Luis O. lives in Camaguey, inherited a shotgun, and after a cumbersome process he obtained a license to hunt. It is 2023, but Luis goes out to kill ducks, quails, and whatever he finds in front of the canyon to feed his brother, his mother, his wife, and their two children, as if the city of Camaguey was still Santa María del Puerto del Príncipe. While socialism imposes stores in capitalist currency (euro, dollar, everything) on an impoverished population, the people of Camaguey saw the stores in Cuban pesos dry up. Without food, Luis went back in time. He shares that his days are filled with the need to go into the bush and hunt.
The Cuban State cries about the embargo and paints it as a “blockade,” but the only blockade that exists is that of the State against the citizen, and it is the one that takes its toll, leaving land without crops and stomachs without food. The bureaucrats at the Palace of the Revolution kick their feet because Washington does not give credit to a country that does not pay, and because U.S. politicians consider it immoral to trade freely with a regime that prohibits free trade among its inhabitants.
As in India, for more than 40 years cows were “sacred” in Cuba. In one way by faith, in another by the hand of the god-State. It was only until 2021 that the sale of beef was authorized on the island, and its production and sale by private parties was decriminalized.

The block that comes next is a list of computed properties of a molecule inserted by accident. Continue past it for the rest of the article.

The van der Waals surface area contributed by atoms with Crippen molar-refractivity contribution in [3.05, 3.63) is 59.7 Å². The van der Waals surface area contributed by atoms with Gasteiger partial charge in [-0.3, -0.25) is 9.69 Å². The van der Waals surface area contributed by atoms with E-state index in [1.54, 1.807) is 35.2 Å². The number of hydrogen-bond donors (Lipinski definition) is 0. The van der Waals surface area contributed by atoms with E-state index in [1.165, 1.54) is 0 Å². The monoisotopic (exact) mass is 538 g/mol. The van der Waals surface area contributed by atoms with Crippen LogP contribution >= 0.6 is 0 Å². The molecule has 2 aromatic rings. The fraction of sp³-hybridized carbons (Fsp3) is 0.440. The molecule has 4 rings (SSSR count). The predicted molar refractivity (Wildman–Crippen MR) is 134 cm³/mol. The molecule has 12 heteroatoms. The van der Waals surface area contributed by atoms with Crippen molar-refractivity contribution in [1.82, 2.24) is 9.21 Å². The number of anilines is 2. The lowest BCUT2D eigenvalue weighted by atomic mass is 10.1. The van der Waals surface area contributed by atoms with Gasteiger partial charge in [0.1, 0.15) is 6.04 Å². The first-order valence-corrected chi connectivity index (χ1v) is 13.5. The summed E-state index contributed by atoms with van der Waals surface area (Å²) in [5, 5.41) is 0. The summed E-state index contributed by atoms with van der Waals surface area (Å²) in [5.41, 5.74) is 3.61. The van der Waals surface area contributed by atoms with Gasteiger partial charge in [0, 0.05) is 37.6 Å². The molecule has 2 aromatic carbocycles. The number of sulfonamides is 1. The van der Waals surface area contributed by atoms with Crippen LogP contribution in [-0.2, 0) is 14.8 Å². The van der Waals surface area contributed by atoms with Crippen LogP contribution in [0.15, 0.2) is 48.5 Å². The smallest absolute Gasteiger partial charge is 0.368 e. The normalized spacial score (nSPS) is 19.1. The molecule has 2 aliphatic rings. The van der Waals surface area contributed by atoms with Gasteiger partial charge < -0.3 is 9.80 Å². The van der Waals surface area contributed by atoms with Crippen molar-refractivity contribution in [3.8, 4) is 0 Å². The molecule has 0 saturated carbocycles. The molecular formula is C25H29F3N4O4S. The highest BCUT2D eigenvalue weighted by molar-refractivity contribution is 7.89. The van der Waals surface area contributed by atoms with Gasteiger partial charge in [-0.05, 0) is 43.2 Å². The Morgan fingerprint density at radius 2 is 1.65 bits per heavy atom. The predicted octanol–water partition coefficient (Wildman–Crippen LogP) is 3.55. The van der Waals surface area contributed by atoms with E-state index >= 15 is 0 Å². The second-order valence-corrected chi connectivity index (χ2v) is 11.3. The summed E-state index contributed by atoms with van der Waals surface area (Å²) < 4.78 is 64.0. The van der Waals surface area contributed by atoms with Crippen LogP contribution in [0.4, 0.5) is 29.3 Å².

Since 1979, no producer could sell this meat, and buyers were punished with up to a year in jail for buying it. At the time of its decriminalization, the pound was paid in the informal market for up to $12. Castroism announced that it would pay the peasant for two kilos of meat. Magnanimous.
Faithful to the disconnection with natural laws, Cuban statism projected in 2021 the allocation of an additional 3,461 million pesos to the annual budget, “in order to stimulate agricultural production.” But the investment was nothing. The same voluntarism that “removed” money from the coffers, generated one of the highest inflation rates on the planet that year and its consequent devaluation of the peso.
He believed that subsidizing with “soft loans” electricity, water, fumigation, and feed costs for pig farming, he would magically compensate for the lack of economic freedom of 63 years.